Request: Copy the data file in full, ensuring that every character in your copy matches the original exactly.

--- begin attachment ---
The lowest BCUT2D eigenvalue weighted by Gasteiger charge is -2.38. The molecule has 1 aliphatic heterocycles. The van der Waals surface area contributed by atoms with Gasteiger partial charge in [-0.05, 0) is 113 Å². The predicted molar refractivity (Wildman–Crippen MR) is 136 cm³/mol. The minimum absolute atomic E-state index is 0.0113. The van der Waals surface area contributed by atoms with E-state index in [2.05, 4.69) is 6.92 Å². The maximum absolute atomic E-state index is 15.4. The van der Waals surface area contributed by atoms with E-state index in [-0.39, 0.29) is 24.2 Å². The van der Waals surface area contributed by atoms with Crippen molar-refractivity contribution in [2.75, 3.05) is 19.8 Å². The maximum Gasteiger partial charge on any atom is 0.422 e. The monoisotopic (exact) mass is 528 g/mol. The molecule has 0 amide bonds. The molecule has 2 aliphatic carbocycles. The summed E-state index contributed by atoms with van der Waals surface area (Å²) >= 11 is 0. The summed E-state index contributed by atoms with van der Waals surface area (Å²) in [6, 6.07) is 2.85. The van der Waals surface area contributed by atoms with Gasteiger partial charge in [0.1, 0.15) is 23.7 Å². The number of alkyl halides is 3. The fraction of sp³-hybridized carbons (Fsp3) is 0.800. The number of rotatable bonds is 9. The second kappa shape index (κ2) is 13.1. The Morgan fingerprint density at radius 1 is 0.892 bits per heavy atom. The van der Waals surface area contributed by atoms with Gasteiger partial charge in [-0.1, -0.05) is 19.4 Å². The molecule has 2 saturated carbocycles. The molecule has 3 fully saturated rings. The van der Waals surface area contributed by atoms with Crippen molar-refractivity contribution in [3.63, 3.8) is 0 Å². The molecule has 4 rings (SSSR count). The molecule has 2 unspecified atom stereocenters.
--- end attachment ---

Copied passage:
The lowest BCUT2D eigenvalue weighted by Gasteiger charge is -2.38. The molecule has 1 aliphatic heterocycles. The van der Waals surface area contributed by atoms with Gasteiger partial charge in [-0.05, 0) is 113 Å². The predicted molar refractivity (Wildman–Crippen MR) is 136 cm³/mol. The minimum absolute atomic E-state index is 0.0113. The van der Waals surface area contributed by atoms with E-state index in [2.05, 4.69) is 6.92 Å². The maximum absolute atomic E-state index is 15.4. The van der Waals surface area contributed by atoms with E-state index in [-0.39, 0.29) is 24.2 Å². The van der Waals surface area contributed by atoms with Crippen molar-refractivity contribution in [2.75, 3.05) is 19.8 Å². The maximum Gasteiger partial charge on any atom is 0.422 e. The monoisotopic (exact) mass is 528 g/mol. The molecule has 0 amide bonds. The molecule has 2 aliphatic carbocycles. The summed E-state index contributed by atoms with van der Waals surface area (Å²) >= 11 is 0. The summed E-state index contributed by atoms with van der Waals surface area (Å²) in [6, 6.07) is 2.85. The van der Waals surface area contributed by atoms with Gasteiger partial charge in [0.1, 0.15) is 23.7 Å². The number of alkyl halides is 3. The fraction of sp³-hybridized carbons (Fsp3) is 0.800. The number of rotatable bonds is 9. The second kappa shape index (κ2) is 13.1. The Morgan fingerprint density at radius 1 is 0.892 bits per heavy atom. The van der Waals surface area contributed by atoms with Gasteiger partial charge in [-0.1, -0.05) is 19.4 Å². The molecule has 2 saturated carbocycles. The molecule has 3 fully saturated rings. The van der Waals surface area contributed by atoms with Crippen molar-refractivity contribution in [3.63, 3.8) is 0 Å². The molecule has 4 rings (SSSR count). The molecule has 2 unspecified atom stereocenters.